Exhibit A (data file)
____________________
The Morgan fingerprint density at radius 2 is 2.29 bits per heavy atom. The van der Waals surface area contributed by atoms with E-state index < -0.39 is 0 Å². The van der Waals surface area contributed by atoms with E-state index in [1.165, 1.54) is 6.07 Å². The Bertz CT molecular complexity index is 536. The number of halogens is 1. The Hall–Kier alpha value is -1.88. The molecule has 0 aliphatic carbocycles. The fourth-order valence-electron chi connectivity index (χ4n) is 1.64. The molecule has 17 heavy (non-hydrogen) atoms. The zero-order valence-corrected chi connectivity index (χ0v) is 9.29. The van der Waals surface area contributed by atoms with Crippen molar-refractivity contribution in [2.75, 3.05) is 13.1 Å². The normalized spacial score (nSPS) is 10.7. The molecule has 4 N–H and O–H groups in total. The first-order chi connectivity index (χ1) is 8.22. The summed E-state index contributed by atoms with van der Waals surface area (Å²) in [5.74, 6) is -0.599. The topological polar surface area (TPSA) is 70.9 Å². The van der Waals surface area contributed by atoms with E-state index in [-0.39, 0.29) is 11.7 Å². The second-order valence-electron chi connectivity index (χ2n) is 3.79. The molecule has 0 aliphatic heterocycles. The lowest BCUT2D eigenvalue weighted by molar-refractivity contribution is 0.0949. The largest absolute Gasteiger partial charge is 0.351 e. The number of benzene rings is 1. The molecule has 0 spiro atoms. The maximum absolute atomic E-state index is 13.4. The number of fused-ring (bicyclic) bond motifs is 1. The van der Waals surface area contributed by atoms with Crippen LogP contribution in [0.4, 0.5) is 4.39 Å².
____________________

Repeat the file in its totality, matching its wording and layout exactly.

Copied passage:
The Morgan fingerprint density at radius 2 is 2.29 bits per heavy atom. The van der Waals surface area contributed by atoms with E-state index < -0.39 is 0 Å². The van der Waals surface area contributed by atoms with E-state index in [1.165, 1.54) is 6.07 Å². The Bertz CT molecular complexity index is 536. The number of halogens is 1. The Hall–Kier alpha value is -1.88. The molecule has 0 aliphatic carbocycles. The fourth-order valence-electron chi connectivity index (χ4n) is 1.64. The molecule has 17 heavy (non-hydrogen) atoms. The zero-order valence-corrected chi connectivity index (χ0v) is 9.29. The van der Waals surface area contributed by atoms with Crippen molar-refractivity contribution in [2.75, 3.05) is 13.1 Å². The normalized spacial score (nSPS) is 10.7. The molecule has 4 N–H and O–H groups in total. The first-order chi connectivity index (χ1) is 8.22. The summed E-state index contributed by atoms with van der Waals surface area (Å²) in [5.74, 6) is -0.599. The topological polar surface area (TPSA) is 70.9 Å². The van der Waals surface area contributed by atoms with E-state index in [-0.39, 0.29) is 11.7 Å². The second-order valence-electron chi connectivity index (χ2n) is 3.79. The molecule has 0 aliphatic heterocycles. The lowest BCUT2D eigenvalue weighted by molar-refractivity contribution is 0.0949. The largest absolute Gasteiger partial charge is 0.351 e. The number of benzene rings is 1. The molecule has 0 spiro atoms. The maximum absolute atomic E-state index is 13.4. The number of fused-ring (bicyclic) bond motifs is 1. The van der Waals surface area contributed by atoms with Crippen LogP contribution in [0.4, 0.5) is 4.39 Å².